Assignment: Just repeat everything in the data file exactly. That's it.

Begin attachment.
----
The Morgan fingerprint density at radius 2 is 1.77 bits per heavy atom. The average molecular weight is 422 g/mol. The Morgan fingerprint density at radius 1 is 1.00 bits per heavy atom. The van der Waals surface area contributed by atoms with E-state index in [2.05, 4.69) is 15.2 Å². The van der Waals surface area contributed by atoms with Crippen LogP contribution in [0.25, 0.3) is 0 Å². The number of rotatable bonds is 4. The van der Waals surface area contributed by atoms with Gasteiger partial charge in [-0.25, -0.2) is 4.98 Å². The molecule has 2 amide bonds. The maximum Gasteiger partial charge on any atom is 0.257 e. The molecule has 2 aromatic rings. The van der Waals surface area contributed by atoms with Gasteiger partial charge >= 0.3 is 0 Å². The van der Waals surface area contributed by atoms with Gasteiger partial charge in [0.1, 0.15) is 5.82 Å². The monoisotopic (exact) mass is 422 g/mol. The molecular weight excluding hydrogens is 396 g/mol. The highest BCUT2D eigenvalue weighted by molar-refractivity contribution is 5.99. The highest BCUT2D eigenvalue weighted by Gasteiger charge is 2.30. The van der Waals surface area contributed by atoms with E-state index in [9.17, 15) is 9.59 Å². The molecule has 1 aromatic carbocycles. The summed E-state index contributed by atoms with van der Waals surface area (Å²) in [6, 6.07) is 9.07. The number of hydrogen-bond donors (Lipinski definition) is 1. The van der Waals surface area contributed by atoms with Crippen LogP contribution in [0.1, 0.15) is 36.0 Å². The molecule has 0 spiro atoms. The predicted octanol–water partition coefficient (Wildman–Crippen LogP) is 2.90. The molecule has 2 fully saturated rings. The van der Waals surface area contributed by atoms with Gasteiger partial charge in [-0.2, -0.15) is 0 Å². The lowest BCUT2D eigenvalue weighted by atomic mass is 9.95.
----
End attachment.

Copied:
The Morgan fingerprint density at radius 2 is 1.77 bits per heavy atom. The average molecular weight is 422 g/mol. The Morgan fingerprint density at radius 1 is 1.00 bits per heavy atom. The van der Waals surface area contributed by atoms with E-state index in [2.05, 4.69) is 15.2 Å². The van der Waals surface area contributed by atoms with Crippen LogP contribution in [0.25, 0.3) is 0 Å². The number of rotatable bonds is 4. The van der Waals surface area contributed by atoms with Gasteiger partial charge in [-0.25, -0.2) is 4.98 Å². The molecule has 2 amide bonds. The maximum Gasteiger partial charge on any atom is 0.257 e. The molecule has 2 aromatic rings. The van der Waals surface area contributed by atoms with Gasteiger partial charge >= 0.3 is 0 Å². The van der Waals surface area contributed by atoms with Gasteiger partial charge in [0.1, 0.15) is 5.82 Å². The monoisotopic (exact) mass is 422 g/mol. The molecular weight excluding hydrogens is 396 g/mol. The highest BCUT2D eigenvalue weighted by molar-refractivity contribution is 5.99. The highest BCUT2D eigenvalue weighted by Gasteiger charge is 2.30. The van der Waals surface area contributed by atoms with E-state index in [9.17, 15) is 9.59 Å². The molecule has 1 aromatic carbocycles. The summed E-state index contributed by atoms with van der Waals surface area (Å²) in [6, 6.07) is 9.07. The number of hydrogen-bond donors (Lipinski definition) is 1. The van der Waals surface area contributed by atoms with Crippen LogP contribution in [0.1, 0.15) is 36.0 Å². The molecule has 0 spiro atoms. The predicted octanol–water partition coefficient (Wildman–Crippen LogP) is 2.90. The molecule has 2 fully saturated rings. The van der Waals surface area contributed by atoms with Gasteiger partial charge in [-0.2, -0.15) is 0 Å². The lowest BCUT2D eigenvalue weighted by atomic mass is 9.95.